Rumi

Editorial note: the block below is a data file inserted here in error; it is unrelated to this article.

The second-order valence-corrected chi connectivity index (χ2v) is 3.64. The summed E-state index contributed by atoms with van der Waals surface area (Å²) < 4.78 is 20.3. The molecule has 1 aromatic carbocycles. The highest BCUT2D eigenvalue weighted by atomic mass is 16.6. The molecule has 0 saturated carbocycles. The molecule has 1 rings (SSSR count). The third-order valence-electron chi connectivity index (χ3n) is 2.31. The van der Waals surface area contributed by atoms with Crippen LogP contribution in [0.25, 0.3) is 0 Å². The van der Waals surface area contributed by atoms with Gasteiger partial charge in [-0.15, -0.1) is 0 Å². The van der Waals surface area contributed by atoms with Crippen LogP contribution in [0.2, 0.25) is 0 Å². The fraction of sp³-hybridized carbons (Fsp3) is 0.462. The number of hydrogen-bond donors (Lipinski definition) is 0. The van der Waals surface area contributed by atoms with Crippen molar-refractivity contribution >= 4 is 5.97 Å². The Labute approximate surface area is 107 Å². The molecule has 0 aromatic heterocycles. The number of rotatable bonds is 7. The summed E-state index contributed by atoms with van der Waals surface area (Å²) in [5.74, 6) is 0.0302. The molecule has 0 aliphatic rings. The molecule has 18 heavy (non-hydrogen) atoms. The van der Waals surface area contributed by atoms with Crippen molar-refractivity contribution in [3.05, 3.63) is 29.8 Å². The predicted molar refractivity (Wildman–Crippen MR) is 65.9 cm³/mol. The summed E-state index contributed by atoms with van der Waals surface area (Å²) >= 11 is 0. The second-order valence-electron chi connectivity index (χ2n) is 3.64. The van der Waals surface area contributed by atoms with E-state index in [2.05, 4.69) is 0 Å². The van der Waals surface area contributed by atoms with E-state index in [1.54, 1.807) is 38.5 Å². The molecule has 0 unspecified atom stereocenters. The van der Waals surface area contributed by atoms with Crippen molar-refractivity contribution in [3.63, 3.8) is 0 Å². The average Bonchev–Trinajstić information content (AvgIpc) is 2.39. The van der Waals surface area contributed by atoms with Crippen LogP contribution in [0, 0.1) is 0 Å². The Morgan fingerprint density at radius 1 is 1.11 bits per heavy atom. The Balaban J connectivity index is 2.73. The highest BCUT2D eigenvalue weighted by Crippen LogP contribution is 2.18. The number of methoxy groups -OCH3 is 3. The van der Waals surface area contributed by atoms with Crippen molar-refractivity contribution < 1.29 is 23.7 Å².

Jalāl ad-Dīn Muhammad Rūmī, also known as Jalāl ad-Dīn Muhammad Balkhī (), Mawlānā/Mevlânâ (, „our master”), Mevlevî/Mawlawī (, „my master”), and more popularly simply as Rumi (1207 – 17 December 1273), was a 13th-century Persian poet, jurist, Islamic scholar, theologian, and Sufi mystic. Rumi’s influence transcends national borders and ethnic divisions: Iranians, Tajiks, Turks, Greeks, Pashtuns, other Central Asian Muslims, and the Muslims of South Asia have greatly appreciated his spiritual legacy for the past seven centuries.Seyyed Hossein Nasr, „Islamic Art and Spirituality”, Suny Press, 1987. p. 115: „Jalal al-Din was born in a major center of Persian culture, Balkh, from Persian speaking parents, and is the product of that Islamic Persian culture which in the 7th/13th century dominated the ‚whole of the eastern lands of Islam and to which present day Persians as well as Turks, Afghans, Central Asian Muslims and the Muslims of the Indo-Pakistani subcontinent are heir. It is precisely in this world that the sun of his spiritual legacy has shone most brillianty during the past seven centuries. The father of Jalal al-Din, Muhammad ibn Husayn Khatibi, known as Baha al-Din Walad and entitled Sultan al-‚ulama’, was an outstanding Sufi in Balkh connected to the spiritual lineage of Najm al-Din Kubra. ” His poems have been widely translated into many of the world’s languages and transposed into various formats. Rumi has been described as the „most popular poet” and the „best selling poet” in the United States. Rumi’s works are written mostly in Persian, but occasionally he also used Turkish, Arabic, and Greek, in his verse. His Mathnawī, composed in Konya, is considered one of the greatest poems of the Persian language. C.E. Bosworth, „Turkmen Expansion towards the west” in UNESCO HISTORY OF HUMANITY, Volume IV, titled „From the Seventh to the Sixteenth Century”, UNESCO Publishing / Routledge, p. 391: „While the Arabic language retained its primacy in such spheres as law, theology and science, the culture of the Seljuk court and secular literature within the sultanate became largely Persianized; this is seen in the early adoption of Persian epic names by the Seljuk rulers (Qubād, Kay Khusraw and so on) and in the use of Persian as a literary language (Turkmen must have been essentially a vehicle for everyday speech at this time). The process of Persianization accelerated in the 13th century with the presence in Konya of two of the most distinguished refugees fleeing before the Mongols, Bahā’ al-Dīn Walad and his son Mawlānā Jalāl al-Dīn Rūmī, whose Mathnawī, composed in Konya, constitutes one of the crowning glories of classical Persian literature.

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